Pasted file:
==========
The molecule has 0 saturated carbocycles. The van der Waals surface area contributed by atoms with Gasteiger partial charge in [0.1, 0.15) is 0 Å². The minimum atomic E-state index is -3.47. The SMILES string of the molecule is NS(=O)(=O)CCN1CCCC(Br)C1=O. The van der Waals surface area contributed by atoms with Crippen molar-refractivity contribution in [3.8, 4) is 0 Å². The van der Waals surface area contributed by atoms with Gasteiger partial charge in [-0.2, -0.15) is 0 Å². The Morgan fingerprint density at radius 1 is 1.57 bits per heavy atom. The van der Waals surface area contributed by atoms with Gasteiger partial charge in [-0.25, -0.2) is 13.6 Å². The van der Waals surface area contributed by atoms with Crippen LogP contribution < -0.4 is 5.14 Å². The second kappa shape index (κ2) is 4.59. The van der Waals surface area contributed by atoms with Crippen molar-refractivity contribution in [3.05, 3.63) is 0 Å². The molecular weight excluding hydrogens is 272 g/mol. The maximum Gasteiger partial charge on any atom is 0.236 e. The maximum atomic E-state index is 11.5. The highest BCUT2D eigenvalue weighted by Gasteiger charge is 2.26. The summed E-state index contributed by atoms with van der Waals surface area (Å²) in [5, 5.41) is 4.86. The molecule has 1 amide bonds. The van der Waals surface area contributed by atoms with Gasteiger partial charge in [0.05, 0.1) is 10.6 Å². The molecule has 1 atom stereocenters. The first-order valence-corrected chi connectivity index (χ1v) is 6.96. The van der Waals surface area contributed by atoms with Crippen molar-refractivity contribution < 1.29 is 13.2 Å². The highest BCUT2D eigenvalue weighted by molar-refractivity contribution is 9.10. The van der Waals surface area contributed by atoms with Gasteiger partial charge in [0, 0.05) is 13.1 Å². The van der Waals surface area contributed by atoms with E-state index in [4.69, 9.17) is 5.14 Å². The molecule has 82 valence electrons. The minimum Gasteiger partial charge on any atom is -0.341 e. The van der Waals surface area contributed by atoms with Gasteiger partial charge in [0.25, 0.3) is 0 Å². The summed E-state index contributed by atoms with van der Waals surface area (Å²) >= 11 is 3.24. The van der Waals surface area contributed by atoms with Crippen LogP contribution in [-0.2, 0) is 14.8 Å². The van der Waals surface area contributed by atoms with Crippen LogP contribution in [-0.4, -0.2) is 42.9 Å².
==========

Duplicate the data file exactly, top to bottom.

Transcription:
The molecule has 0 saturated carbocycles. The van der Waals surface area contributed by atoms with Gasteiger partial charge in [0.1, 0.15) is 0 Å². The minimum atomic E-state index is -3.47. The SMILES string of the molecule is NS(=O)(=O)CCN1CCCC(Br)C1=O. The van der Waals surface area contributed by atoms with Crippen molar-refractivity contribution in [3.8, 4) is 0 Å². The van der Waals surface area contributed by atoms with Gasteiger partial charge in [-0.2, -0.15) is 0 Å². The Morgan fingerprint density at radius 1 is 1.57 bits per heavy atom. The van der Waals surface area contributed by atoms with Gasteiger partial charge in [-0.25, -0.2) is 13.6 Å². The van der Waals surface area contributed by atoms with Crippen LogP contribution < -0.4 is 5.14 Å². The second kappa shape index (κ2) is 4.59. The van der Waals surface area contributed by atoms with Crippen molar-refractivity contribution in [3.05, 3.63) is 0 Å². The molecular weight excluding hydrogens is 272 g/mol. The maximum Gasteiger partial charge on any atom is 0.236 e. The maximum atomic E-state index is 11.5. The highest BCUT2D eigenvalue weighted by Gasteiger charge is 2.26. The summed E-state index contributed by atoms with van der Waals surface area (Å²) in [5, 5.41) is 4.86. The molecule has 1 amide bonds. The van der Waals surface area contributed by atoms with Gasteiger partial charge in [0.05, 0.1) is 10.6 Å². The molecule has 1 atom stereocenters. The first-order valence-corrected chi connectivity index (χ1v) is 6.96. The van der Waals surface area contributed by atoms with Crippen molar-refractivity contribution < 1.29 is 13.2 Å². The highest BCUT2D eigenvalue weighted by molar-refractivity contribution is 9.10. The van der Waals surface area contributed by atoms with Gasteiger partial charge in [0, 0.05) is 13.1 Å². The van der Waals surface area contributed by atoms with E-state index in [4.69, 9.17) is 5.14 Å². The molecule has 82 valence electrons. The minimum Gasteiger partial charge on any atom is -0.341 e. The van der Waals surface area contributed by atoms with Gasteiger partial charge in [0.25, 0.3) is 0 Å². The summed E-state index contributed by atoms with van der Waals surface area (Å²) >= 11 is 3.24. The van der Waals surface area contributed by atoms with Crippen LogP contribution in [-0.2, 0) is 14.8 Å². The van der Waals surface area contributed by atoms with Crippen LogP contribution in [-0.4, -0.2) is 42.9 Å².